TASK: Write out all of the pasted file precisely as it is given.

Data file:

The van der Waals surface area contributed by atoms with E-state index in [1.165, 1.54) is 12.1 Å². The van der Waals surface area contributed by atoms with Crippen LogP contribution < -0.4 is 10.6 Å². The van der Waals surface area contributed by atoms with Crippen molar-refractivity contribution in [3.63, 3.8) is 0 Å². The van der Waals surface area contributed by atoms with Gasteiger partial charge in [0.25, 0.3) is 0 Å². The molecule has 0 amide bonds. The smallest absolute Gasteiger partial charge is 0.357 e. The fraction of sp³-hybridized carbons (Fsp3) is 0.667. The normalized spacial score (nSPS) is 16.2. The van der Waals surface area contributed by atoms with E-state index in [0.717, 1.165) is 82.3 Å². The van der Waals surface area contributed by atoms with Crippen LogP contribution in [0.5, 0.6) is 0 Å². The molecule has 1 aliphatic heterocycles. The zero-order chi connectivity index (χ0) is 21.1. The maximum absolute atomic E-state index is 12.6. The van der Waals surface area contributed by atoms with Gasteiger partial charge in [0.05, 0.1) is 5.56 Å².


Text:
The van der Waals surface area contributed by atoms with E-state index in [1.165, 1.54) is 12.1 Å². The van der Waals surface area contributed by atoms with Crippen LogP contribution < -0.4 is 10.6 Å². The van der Waals surface area contributed by atoms with Crippen molar-refractivity contribution in [3.63, 3.8) is 0 Å². The van der Waals surface area contributed by atoms with Gasteiger partial charge in [0.25, 0.3) is 0 Å². The molecule has 0 amide bonds. The smallest absolute Gasteiger partial charge is 0.357 e. The fraction of sp³-hybridized carbons (Fsp3) is 0.667. The normalized spacial score (nSPS) is 16.2. The van der Waals surface area contributed by atoms with E-state index in [0.717, 1.165) is 82.3 Å². The van der Waals surface area contributed by atoms with Crippen LogP contribution in [0.5, 0.6) is 0 Å². The molecule has 1 aliphatic heterocycles. The zero-order chi connectivity index (χ0) is 21.1. The maximum absolute atomic E-state index is 12.6. The van der Waals surface area contributed by atoms with Gasteiger partial charge in [0.05, 0.1) is 5.56 Å².